- Current life expectancy of less than five years
- History of cancer
- Severe cardiac, liver, or pulmonary disease
- Active infection
- Morbid obesity
- Untreatable psychiatric illness
- Non-compliance with medical regimen
- Active substance abuse (alcohol or drugs)
- Lack of adequate financial resources or medical insurance
- Inability to understand and follow transplant recommendations
- Lack of adequate social support
You and your transplant doctor will discuss your eligibility during the transplant evaluation process.
Advantages of Transplant over Dialysis
Dialysis has an impact over time on your body. It can cause serious health problems and complications. Dialysis patients are closely monitored for anemia, high blood pressure, nerve damage, bone disease, and infection. Due to this impact, the average life expectancy for a patient on dialysis is reduced.
Another option for a patient with end stage renal disease is to receive a kidney transplant. Patients can receive a kidney from a living donor or a deceased donor. Research has shown that in general patients who receive a kidney transplant live longer than those who remain on dialysis. In addition, most patients who have been on dialysis and then have a transplant report that they have more energy, fewer dietary restrictions and an increase in quality of life. Transplant patients are more likely to be able to return to work. Being off dialysis can allow patients to have more freedom to travel. However, in some instances transplant may not be the best option due to other risk factors or frailty. Our transplant team can answer any questions about what is the best therapy for you.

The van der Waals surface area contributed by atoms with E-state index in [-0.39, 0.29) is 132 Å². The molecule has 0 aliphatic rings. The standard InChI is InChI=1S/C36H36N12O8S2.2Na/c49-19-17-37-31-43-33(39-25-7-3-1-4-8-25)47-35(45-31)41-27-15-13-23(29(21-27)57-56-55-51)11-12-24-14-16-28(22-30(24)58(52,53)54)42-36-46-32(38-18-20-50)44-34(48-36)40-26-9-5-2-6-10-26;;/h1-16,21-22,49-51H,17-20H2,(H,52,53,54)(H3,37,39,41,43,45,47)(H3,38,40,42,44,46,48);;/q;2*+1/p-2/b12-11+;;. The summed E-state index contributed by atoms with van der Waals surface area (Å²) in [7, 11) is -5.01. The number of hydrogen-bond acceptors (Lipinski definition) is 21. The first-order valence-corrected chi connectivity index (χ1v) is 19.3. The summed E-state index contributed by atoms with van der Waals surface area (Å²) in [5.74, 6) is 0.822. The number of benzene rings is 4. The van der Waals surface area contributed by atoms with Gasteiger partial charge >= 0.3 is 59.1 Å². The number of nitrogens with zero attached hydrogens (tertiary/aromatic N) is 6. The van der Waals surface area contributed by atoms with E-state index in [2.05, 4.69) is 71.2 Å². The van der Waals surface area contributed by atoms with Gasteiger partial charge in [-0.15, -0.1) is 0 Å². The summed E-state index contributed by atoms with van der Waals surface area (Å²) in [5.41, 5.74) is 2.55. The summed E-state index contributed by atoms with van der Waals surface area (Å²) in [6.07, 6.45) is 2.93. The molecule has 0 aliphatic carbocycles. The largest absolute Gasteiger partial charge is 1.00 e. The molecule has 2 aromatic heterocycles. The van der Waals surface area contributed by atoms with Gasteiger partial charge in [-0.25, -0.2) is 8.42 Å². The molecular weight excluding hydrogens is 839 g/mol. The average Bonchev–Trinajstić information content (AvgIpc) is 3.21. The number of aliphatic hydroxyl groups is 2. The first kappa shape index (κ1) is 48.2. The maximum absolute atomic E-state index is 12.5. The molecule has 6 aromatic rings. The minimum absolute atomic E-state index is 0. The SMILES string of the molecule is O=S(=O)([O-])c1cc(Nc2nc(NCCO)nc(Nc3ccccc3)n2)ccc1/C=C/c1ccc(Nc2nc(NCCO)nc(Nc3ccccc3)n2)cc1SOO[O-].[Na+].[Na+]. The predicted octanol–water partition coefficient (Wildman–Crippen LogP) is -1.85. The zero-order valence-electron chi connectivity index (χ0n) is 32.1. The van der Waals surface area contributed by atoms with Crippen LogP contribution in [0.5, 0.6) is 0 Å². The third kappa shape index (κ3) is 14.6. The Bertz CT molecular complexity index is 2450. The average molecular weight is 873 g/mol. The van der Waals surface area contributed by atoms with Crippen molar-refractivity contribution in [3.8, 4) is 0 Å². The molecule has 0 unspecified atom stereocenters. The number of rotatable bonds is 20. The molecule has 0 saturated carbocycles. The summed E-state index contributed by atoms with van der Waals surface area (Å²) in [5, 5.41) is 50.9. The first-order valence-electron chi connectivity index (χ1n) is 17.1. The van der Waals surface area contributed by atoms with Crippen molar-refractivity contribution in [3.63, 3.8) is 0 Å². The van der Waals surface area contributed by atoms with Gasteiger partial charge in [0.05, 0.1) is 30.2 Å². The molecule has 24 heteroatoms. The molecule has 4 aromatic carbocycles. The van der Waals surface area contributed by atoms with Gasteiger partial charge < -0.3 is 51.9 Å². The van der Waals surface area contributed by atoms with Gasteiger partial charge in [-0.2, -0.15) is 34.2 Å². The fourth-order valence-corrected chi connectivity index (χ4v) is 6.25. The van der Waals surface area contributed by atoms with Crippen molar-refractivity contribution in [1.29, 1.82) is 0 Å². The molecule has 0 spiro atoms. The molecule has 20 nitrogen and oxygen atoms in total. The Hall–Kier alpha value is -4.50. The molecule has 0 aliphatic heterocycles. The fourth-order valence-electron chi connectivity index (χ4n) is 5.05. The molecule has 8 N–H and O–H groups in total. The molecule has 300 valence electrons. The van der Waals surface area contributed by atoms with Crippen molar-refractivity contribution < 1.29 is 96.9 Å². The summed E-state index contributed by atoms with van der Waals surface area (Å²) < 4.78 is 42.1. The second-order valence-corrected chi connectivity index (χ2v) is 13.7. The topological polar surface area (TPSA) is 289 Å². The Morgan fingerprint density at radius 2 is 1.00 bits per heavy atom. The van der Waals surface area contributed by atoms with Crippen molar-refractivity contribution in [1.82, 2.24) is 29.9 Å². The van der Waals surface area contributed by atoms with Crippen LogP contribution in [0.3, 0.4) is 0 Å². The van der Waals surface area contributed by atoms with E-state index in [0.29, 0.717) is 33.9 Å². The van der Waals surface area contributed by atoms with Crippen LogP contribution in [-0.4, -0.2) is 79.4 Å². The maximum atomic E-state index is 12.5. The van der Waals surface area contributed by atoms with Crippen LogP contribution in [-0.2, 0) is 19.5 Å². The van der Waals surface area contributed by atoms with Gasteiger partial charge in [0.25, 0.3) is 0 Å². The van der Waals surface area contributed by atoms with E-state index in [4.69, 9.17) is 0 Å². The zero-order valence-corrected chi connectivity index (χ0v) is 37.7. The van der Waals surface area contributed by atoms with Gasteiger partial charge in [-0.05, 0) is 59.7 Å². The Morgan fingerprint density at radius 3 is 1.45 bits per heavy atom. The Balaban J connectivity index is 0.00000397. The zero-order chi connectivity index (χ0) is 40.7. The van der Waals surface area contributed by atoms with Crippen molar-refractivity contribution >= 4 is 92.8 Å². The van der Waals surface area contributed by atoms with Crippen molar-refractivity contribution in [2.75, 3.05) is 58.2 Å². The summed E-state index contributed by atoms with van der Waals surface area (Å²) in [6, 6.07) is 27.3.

Organ transplantations are major surgeries. As with any surgery, there are risks. Possible complications can include: bleeding, infection, and blood clots. Sometimes the kidney does not work right away and needs time to recover before it can function properly. In these instances, dialysis would be performed until the new kidney begins to work.